IE 11 is not supported. For an optimal experience visit our site on another browser.

Lawyer: No ‘necessity defense’ for Roeder

The lawyer for the man accused of killing a Kansas abortion provider says there's no such thing as a "necessity defense" in state law, and that is not the strategy the defense plans to present at his trial.
Abortion Shooting
Scott Roeder attends his preliminary hearing in court in Wichita, Kan., on July 28. Roeder confessed to The Associated Press Monday to killing abortion provider Dr. George Tiller.Jaime Oppenheimer / AP
/ Source: The Associated Press

An anti-abortion opponent says he's the one who killed a Kansas abortion provider — and did it because it was necessary to save lives. But one of his attorneys says there's no such thing as a "necessity defense" in state law, and that is not the strategy the defense team plans to present at his trial.

Scott Roeder told The Associated Press in a telephone call from jail on Monday that he plans to argue at his trial that he was justified in shooting Dr. George Tiller to protect unborn children.

"We have explored that possibility," public defender Steve Osburn said a day after his client's confession. "That does not seem to be the approach that is viable, nor is it the approach we intend to use."

Roeder, 51, of Kansas City, Mo., is charged with one count of first-degree murder in Tiller's death and two counts of aggravated assault for allegedly threatening two ushers who tried to stop him during the May 31 melee in the foyer of the doctor's Wichita church. Roeder has pleaded not guilty and is scheduled to go to trial in January.

He told the AP he has no regrets about killing Tiller.

His calls to the AP and the Kansas City Star came on the same day several strident abortion opponents released their "Defensive Action Statement 3rd Edition" that proclaims any force that can be used to defend the life of a "born child is legitimate to defend the life of an unborn child."

Necessity defense not viable
Osburn said he has discussed with Roeder "on numerous occasions" that a necessity defense was not viable, despite what his client was hearing from others. Roeder has said he is looking for an attorney who will present such a defense but cannot afford to hire one.

His former wife said Tuesday that she was in another room when she heard a television news report play an audio clip of his confession to the AP. Lindsey Roeder said she found it surreal to hear her ex-husband's voice.

"Even though you heard other people say, `I saw him do it,' even though I have heard since 1993 how he feels about justifiable homicide in response to abortion, it made it all very real," she said. "It was no longer just something we saw on TV or heard in the papers."

Both sides downplayed the impact Roeder's statements to the media would have on their cases.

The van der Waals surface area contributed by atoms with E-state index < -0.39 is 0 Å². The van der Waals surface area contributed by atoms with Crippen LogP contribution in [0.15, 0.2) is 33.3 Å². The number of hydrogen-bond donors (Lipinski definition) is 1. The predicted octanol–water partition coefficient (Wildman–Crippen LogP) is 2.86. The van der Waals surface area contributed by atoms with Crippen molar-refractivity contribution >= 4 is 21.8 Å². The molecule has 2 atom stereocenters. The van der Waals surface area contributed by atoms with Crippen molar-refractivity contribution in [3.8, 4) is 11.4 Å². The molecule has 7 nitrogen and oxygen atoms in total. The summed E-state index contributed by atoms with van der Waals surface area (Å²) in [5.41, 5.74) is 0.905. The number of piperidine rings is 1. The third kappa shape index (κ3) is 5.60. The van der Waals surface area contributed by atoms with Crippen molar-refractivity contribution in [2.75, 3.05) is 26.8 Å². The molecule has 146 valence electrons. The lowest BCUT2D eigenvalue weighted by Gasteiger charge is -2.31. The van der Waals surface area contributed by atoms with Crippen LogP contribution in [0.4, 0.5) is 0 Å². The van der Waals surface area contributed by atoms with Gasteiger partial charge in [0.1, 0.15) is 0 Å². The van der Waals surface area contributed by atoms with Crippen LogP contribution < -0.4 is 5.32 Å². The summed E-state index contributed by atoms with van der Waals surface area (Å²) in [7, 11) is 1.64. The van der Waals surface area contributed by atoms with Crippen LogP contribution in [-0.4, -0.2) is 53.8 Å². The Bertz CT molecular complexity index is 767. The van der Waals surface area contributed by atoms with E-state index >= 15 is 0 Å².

"It is what it is. He is his own man and we are going to move forward," said Mark Rudy, Roeder's other public defender.

The defense worked out a plan some time ago on how to proceed with the case, and that plan has not changed, Osburn said. He declined to give specifics on the plan.

"I would highly doubt that the state would attempt to call reporters up to the stand to talk about their conversations with Scott, and I say that because they are not going to want to open this up into arguments about things such as justification, when life begins and all those issues," Rudy said.

"I anticipate that they will try to keep this narrow, to the point and try it as a typical murder case," he said. "Therefore they aren't gonna want to open the door to certain other issues that would undoubtedly come out if the media was put up on the stand."

But Rudy left open the possibility that the defense would subpoena the media.

Asked whether his client's public admission make it harder to defend him, Rudy replied: "It depends on how efficient you are at dodging a subpoena."

Confession's impact
Georgia Cole, spokeswoman for the Sedgwick County District Attorney's Office, declined to talk about any specifics of the prosecution's case but said Roeder's confession doesn't have any real effect.

"We will continue to prepare for trial and present our case as in all murder cases," Cole said.

E. Jay Greeno, the attorney who defended Shelley Shannon for shooting and wounding Tiller in 1993, sympathized with the difficulties faced by Roeder's attorneys when representing a client who has a different agenda. Shannon also confessed to the media.

"I respect Shelley Shannon for her conviction," Greeno said. "I don't agree with her methods or her position, but she gave up her liberty for what she believes in and continues to do so."

Dave Leach, an Iowa abortion opponent and longtime friend of Roeder, has been coordinating a public relations campaign to push for a necessity defense in Roeder's case. Leach put together the "Defensive Action Statement 3rd Edition."

Supporters contend Roeder cannot get a true "trial by jury" unless jurors are allowed to consider whether he was justified in killing Tiller to prevent a greater harm. By admitting to the shooting itself, Roeder hopes to focus the trial on that single issue.

The first Defensive Action Statement was written by Paul Hill in 1993 and signed by 29 people in support of Michael Griffin's shooting of Dr. David Gunn, a Florida abortion provider. The next year, Hill killed Dr. John Britton and his bodyguard. A second statement, signed by 28 people, supported those killings. Hill was executed in 2003.

"It is as true now as it was the first time around," Joshua Graff, a Williamsport, Md., abortion opponent wrote to Leach, asking him to add his name to the third edition.